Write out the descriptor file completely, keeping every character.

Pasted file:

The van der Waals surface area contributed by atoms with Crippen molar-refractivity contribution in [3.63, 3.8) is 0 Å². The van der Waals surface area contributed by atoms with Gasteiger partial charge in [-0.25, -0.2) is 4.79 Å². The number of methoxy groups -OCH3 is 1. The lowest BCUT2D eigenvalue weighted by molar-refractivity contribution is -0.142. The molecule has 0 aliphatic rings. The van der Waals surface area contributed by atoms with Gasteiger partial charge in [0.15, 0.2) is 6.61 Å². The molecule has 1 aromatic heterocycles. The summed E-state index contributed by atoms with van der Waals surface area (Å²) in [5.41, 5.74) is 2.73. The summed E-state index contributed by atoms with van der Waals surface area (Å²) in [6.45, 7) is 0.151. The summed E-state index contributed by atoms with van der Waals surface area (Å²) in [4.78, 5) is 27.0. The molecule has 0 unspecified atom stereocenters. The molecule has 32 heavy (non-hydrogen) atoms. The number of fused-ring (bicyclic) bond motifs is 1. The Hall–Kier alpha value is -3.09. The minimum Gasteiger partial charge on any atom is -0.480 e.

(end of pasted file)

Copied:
The van der Waals surface area contributed by atoms with Crippen molar-refractivity contribution in [3.63, 3.8) is 0 Å². The van der Waals surface area contributed by atoms with Gasteiger partial charge in [-0.25, -0.2) is 4.79 Å². The number of methoxy groups -OCH3 is 1. The lowest BCUT2D eigenvalue weighted by molar-refractivity contribution is -0.142. The molecule has 0 aliphatic rings. The van der Waals surface area contributed by atoms with Gasteiger partial charge in [0.15, 0.2) is 6.61 Å². The molecule has 1 aromatic heterocycles. The summed E-state index contributed by atoms with van der Waals surface area (Å²) in [5.41, 5.74) is 2.73. The summed E-state index contributed by atoms with van der Waals surface area (Å²) in [6.45, 7) is 0.151. The summed E-state index contributed by atoms with van der Waals surface area (Å²) in [4.78, 5) is 27.0. The molecule has 0 unspecified atom stereocenters. The molecule has 32 heavy (non-hydrogen) atoms. The number of fused-ring (bicyclic) bond motifs is 1. The Hall–Kier alpha value is -3.09. The minimum Gasteiger partial charge on any atom is -0.480 e.